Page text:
Unaitas: 30 years of impact investing for success
Unaitas Savings and Credit Cooperative (SACCO)
Longstanding Oikocredit partner Unaitas has helped more than 5,000 small and medium businesses and over 50,000 individuals in agriculture and other sectors since the coronavirus outbreak. As they celebrate 30 years of impact investing, we celebrate their story.
With the slogan ‘You and I’, Kenyan cooperative Unaitas SACCO Society Ltd crisply sums up the idea behind its establishment: Pooling the financial resources of all its members to form a basis for borrowing.
Unaitas offers savings and credit services to more than 350,000 members, who also jointly own the cooperative. Headquartered in the Kenyan capital of Nairobi, it has 25 branches in ten counties across the country.
The cooperative has just celebrated 30 years of impact investing. It was founded by a group of tea farmers in 1993. For about 20% of its members, tea cultivation remains their principal source of income today, 30 years later.
Unaitas has been an Oikocredit partner since 1997.
Its focus on smallholder agriculture, small and medium enterprises, and social housing matches Oikocredit’s mission of enabling access to finance for low-income households.
With a 2021 loan of € 8.5 million euros from Oikocredit, Unaitas supports more than 5,000 small and medium enterprises (SMEs) whose growth was stunted by the COVID-19 pandemic. These enterprises include agricultural cooperatives, agricultural input traders and transport companies.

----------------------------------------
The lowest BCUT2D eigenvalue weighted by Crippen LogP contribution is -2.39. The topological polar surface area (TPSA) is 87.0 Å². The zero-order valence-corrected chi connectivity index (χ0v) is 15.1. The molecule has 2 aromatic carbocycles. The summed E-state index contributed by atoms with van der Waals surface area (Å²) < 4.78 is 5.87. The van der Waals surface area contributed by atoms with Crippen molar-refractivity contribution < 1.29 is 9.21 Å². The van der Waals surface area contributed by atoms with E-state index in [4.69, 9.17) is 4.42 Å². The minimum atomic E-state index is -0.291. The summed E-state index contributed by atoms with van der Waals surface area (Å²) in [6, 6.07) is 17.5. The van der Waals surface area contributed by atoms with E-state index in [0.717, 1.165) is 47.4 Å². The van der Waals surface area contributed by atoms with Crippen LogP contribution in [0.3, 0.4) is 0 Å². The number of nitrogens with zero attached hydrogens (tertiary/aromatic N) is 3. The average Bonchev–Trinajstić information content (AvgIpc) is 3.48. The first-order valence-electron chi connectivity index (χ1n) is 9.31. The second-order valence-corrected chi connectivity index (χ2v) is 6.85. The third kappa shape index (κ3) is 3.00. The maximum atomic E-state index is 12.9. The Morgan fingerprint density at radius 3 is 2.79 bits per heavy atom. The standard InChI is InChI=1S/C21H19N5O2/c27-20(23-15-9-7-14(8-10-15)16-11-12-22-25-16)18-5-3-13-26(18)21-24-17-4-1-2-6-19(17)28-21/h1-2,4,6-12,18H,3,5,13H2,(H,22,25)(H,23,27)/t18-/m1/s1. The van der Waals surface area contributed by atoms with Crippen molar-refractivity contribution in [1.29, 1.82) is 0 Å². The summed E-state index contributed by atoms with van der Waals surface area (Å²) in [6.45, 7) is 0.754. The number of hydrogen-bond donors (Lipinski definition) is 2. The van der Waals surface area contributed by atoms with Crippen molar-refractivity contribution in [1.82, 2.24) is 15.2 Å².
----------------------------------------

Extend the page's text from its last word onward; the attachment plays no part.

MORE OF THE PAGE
Additionally, an important goal for Unaitas is supporting job creation.
Curtis Musembi, Oikocredit Investment Manager for East Africa, is proud of the partnership and the role Oikocredit has played in supporting Unaitas’ growth and development.
From its modest beginnings as a savings and credit cooperative for tea farmers in Muranga, Unaitas has since experienced impressive growth. It is now one of Kenya's leading savings and credit cooperatives and has expanded its activities to include small businesses, including those outside the agricultural sector.
Over the years, Unaitas has built a loyal customer base thanks to its transparent business practices, customer focus and adherence to customer protection guidelines.
“This has helped build sustainable businesses ranging from agriculture to SMEs, real estate to manufacturing,” says James Kinoro, chairman of Unaitas.
Unaitas takes its name from the word chama, a kind of informal cooperative society typically used to pool and invest savings by people in East Africa. Unaitas translates to “home of the chamas.”
The cooperative now supports 22,000 groups.
Unaitas has a strong focus on supporting women entrepreneurs. Most of the businesses it supports are owned by women.
One example is the Githumu Vision Women's Group, founded in 2008 by 12 women members. The women apply for individual loans, for which the entire group is liable. They also commit to saving small amounts together so that members have access to financial resources in case of an emergency.
The loans fund the purchase of cows and chickens, and the members earn additional income by selling eggs and milk. They use the money to buy food and invest it in their children’s education.
In addition to the financial benefits that come with group membership, the members gain from strong social relationships. They share their problems, discuss issues affecting them in everyday life and help and advise each other. Being a women-only group has its advantages, they say – not least because the members can communicate openly and freely in the absence of men
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